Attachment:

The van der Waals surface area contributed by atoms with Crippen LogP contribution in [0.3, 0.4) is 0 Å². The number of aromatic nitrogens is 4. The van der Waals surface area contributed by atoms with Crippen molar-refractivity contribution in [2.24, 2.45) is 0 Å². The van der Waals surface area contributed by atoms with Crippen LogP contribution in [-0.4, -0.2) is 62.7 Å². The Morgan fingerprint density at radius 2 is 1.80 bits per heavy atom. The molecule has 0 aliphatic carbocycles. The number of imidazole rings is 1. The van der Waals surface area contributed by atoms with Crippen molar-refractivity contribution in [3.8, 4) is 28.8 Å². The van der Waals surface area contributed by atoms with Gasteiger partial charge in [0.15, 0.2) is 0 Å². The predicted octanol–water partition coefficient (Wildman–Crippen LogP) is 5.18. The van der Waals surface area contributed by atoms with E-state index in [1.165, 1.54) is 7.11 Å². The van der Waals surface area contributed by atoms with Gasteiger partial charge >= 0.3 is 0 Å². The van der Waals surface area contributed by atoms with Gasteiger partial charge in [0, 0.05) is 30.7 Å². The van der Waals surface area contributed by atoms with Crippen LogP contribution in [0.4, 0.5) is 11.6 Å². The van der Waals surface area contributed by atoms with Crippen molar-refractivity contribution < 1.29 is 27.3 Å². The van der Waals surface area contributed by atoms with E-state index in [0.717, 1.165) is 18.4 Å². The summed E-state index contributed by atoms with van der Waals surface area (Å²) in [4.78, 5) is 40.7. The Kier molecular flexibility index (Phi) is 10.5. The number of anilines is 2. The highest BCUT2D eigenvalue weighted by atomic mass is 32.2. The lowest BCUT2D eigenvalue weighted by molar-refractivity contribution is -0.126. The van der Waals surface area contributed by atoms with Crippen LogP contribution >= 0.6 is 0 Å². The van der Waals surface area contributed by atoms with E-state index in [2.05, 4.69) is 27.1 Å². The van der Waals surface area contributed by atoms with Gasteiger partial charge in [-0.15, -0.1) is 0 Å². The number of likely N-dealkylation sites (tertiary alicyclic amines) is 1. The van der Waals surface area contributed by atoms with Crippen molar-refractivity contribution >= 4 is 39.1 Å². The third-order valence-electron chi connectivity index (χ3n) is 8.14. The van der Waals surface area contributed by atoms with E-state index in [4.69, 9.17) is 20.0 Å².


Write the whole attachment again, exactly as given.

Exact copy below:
The van der Waals surface area contributed by atoms with Crippen LogP contribution in [0.3, 0.4) is 0 Å². The number of aromatic nitrogens is 4. The van der Waals surface area contributed by atoms with Crippen molar-refractivity contribution in [2.24, 2.45) is 0 Å². The van der Waals surface area contributed by atoms with Crippen LogP contribution in [-0.4, -0.2) is 62.7 Å². The Morgan fingerprint density at radius 2 is 1.80 bits per heavy atom. The molecule has 0 aliphatic carbocycles. The number of imidazole rings is 1. The van der Waals surface area contributed by atoms with Crippen molar-refractivity contribution in [3.8, 4) is 28.8 Å². The van der Waals surface area contributed by atoms with Gasteiger partial charge in [0.15, 0.2) is 0 Å². The predicted octanol–water partition coefficient (Wildman–Crippen LogP) is 5.18. The van der Waals surface area contributed by atoms with E-state index in [1.165, 1.54) is 7.11 Å². The van der Waals surface area contributed by atoms with Gasteiger partial charge >= 0.3 is 0 Å². The van der Waals surface area contributed by atoms with Gasteiger partial charge in [0, 0.05) is 30.7 Å². The van der Waals surface area contributed by atoms with Crippen LogP contribution in [0.4, 0.5) is 11.6 Å². The van der Waals surface area contributed by atoms with Crippen molar-refractivity contribution < 1.29 is 27.3 Å². The van der Waals surface area contributed by atoms with E-state index in [0.717, 1.165) is 18.4 Å². The summed E-state index contributed by atoms with van der Waals surface area (Å²) in [4.78, 5) is 40.7. The Kier molecular flexibility index (Phi) is 10.5. The number of anilines is 2. The highest BCUT2D eigenvalue weighted by atomic mass is 32.2. The lowest BCUT2D eigenvalue weighted by molar-refractivity contribution is -0.126. The van der Waals surface area contributed by atoms with Crippen LogP contribution >= 0.6 is 0 Å². The van der Waals surface area contributed by atoms with E-state index in [2.05, 4.69) is 27.1 Å². The van der Waals surface area contributed by atoms with Gasteiger partial charge in [-0.15, -0.1) is 0 Å². The number of likely N-dealkylation sites (tertiary alicyclic amines) is 1. The van der Waals surface area contributed by atoms with Crippen molar-refractivity contribution >= 4 is 39.1 Å². The third-order valence-electron chi connectivity index (χ3n) is 8.14. The van der Waals surface area contributed by atoms with E-state index in [4.69, 9.17) is 20.0 Å².